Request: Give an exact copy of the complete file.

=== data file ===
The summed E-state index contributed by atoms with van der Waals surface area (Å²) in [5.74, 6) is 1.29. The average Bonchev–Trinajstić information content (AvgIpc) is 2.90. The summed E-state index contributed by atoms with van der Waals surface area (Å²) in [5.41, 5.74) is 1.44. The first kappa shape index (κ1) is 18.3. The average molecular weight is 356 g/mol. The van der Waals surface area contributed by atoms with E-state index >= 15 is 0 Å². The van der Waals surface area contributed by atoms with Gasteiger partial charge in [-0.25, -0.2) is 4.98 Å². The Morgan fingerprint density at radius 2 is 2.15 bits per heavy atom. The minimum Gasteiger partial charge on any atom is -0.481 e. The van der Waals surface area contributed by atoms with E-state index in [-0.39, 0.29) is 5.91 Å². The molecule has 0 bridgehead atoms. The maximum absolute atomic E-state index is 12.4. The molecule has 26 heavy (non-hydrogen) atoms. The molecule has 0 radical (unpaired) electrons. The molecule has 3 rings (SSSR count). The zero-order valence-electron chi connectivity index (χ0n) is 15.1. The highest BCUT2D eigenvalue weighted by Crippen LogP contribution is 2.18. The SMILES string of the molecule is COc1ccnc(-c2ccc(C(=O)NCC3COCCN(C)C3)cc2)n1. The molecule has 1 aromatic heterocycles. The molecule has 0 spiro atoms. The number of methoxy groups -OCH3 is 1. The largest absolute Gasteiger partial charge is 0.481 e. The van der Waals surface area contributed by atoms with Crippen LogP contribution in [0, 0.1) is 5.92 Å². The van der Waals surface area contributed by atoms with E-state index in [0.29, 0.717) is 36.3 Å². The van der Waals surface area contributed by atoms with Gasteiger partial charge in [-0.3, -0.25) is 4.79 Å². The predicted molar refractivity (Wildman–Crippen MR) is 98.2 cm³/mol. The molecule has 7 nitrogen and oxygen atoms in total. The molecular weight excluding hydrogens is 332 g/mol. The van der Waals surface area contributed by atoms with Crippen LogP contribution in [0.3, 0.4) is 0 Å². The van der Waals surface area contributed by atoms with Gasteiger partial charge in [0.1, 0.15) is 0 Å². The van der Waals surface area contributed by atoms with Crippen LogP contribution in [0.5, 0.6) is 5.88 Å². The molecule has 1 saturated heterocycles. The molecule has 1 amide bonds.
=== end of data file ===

The summed E-state index contributed by atoms with van der Waals surface area (Å²) in [5.74, 6) is 1.29. The average Bonchev–Trinajstić information content (AvgIpc) is 2.90. The summed E-state index contributed by atoms with van der Waals surface area (Å²) in [5.41, 5.74) is 1.44. The first kappa shape index (κ1) is 18.3. The average molecular weight is 356 g/mol. The van der Waals surface area contributed by atoms with E-state index >= 15 is 0 Å². The van der Waals surface area contributed by atoms with Gasteiger partial charge in [-0.25, -0.2) is 4.98 Å². The Morgan fingerprint density at radius 2 is 2.15 bits per heavy atom. The minimum Gasteiger partial charge on any atom is -0.481 e. The van der Waals surface area contributed by atoms with E-state index in [-0.39, 0.29) is 5.91 Å². The molecule has 0 bridgehead atoms. The maximum absolute atomic E-state index is 12.4. The molecule has 26 heavy (non-hydrogen) atoms. The molecule has 0 radical (unpaired) electrons. The molecule has 3 rings (SSSR count). The zero-order valence-electron chi connectivity index (χ0n) is 15.1. The highest BCUT2D eigenvalue weighted by Crippen LogP contribution is 2.18. The SMILES string of the molecule is COc1ccnc(-c2ccc(C(=O)NCC3COCCN(C)C3)cc2)n1. The molecule has 1 aromatic heterocycles. The molecule has 0 spiro atoms. The number of methoxy groups -OCH3 is 1. The largest absolute Gasteiger partial charge is 0.481 e. The van der Waals surface area contributed by atoms with Crippen LogP contribution in [0, 0.1) is 5.92 Å². The van der Waals surface area contributed by atoms with E-state index in [0.29, 0.717) is 36.3 Å². The van der Waals surface area contributed by atoms with Gasteiger partial charge in [-0.3, -0.25) is 4.79 Å². The predicted molar refractivity (Wildman–Crippen MR) is 98.2 cm³/mol. The molecule has 7 nitrogen and oxygen atoms in total. The molecular weight excluding hydrogens is 332 g/mol. The van der Waals surface area contributed by atoms with Crippen LogP contribution in [0.3, 0.4) is 0 Å². The van der Waals surface area contributed by atoms with Gasteiger partial charge in [0.1, 0.15) is 0 Å². The van der Waals surface area contributed by atoms with Crippen LogP contribution in [0.5, 0.6) is 5.88 Å². The molecule has 1 saturated heterocycles. The molecule has 1 amide bonds.